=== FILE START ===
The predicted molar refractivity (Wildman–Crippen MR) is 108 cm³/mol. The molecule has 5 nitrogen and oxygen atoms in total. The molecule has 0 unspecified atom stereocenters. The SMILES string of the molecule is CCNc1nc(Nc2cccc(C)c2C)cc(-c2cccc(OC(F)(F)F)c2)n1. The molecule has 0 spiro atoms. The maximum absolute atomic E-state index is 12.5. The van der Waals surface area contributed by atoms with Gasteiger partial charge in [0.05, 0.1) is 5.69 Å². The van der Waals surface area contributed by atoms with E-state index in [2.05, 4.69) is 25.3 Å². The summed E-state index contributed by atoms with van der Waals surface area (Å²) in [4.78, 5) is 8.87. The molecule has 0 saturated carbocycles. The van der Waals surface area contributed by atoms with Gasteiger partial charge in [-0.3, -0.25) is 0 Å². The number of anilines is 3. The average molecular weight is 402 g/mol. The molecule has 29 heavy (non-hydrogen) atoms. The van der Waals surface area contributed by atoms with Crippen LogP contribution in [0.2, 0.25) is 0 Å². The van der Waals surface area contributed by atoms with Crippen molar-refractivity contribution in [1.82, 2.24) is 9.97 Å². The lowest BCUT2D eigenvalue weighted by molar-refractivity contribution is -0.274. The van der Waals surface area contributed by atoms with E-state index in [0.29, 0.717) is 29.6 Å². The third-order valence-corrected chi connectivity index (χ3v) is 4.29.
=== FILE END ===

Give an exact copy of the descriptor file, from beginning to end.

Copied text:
The predicted molar refractivity (Wildman–Crippen MR) is 108 cm³/mol. The molecule has 5 nitrogen and oxygen atoms in total. The molecule has 0 unspecified atom stereocenters. The SMILES string of the molecule is CCNc1nc(Nc2cccc(C)c2C)cc(-c2cccc(OC(F)(F)F)c2)n1. The molecule has 0 spiro atoms. The maximum absolute atomic E-state index is 12.5. The van der Waals surface area contributed by atoms with Gasteiger partial charge in [0.05, 0.1) is 5.69 Å². The van der Waals surface area contributed by atoms with E-state index in [2.05, 4.69) is 25.3 Å². The summed E-state index contributed by atoms with van der Waals surface area (Å²) in [4.78, 5) is 8.87. The molecule has 0 saturated carbocycles. The van der Waals surface area contributed by atoms with Gasteiger partial charge in [-0.3, -0.25) is 0 Å². The number of anilines is 3. The average molecular weight is 402 g/mol. The molecule has 29 heavy (non-hydrogen) atoms. The van der Waals surface area contributed by atoms with Crippen LogP contribution in [0.2, 0.25) is 0 Å². The van der Waals surface area contributed by atoms with Crippen molar-refractivity contribution in [1.82, 2.24) is 9.97 Å². The lowest BCUT2D eigenvalue weighted by molar-refractivity contribution is -0.274. The van der Waals surface area contributed by atoms with E-state index in [0.29, 0.717) is 29.6 Å². The third-order valence-corrected chi connectivity index (χ3v) is 4.29.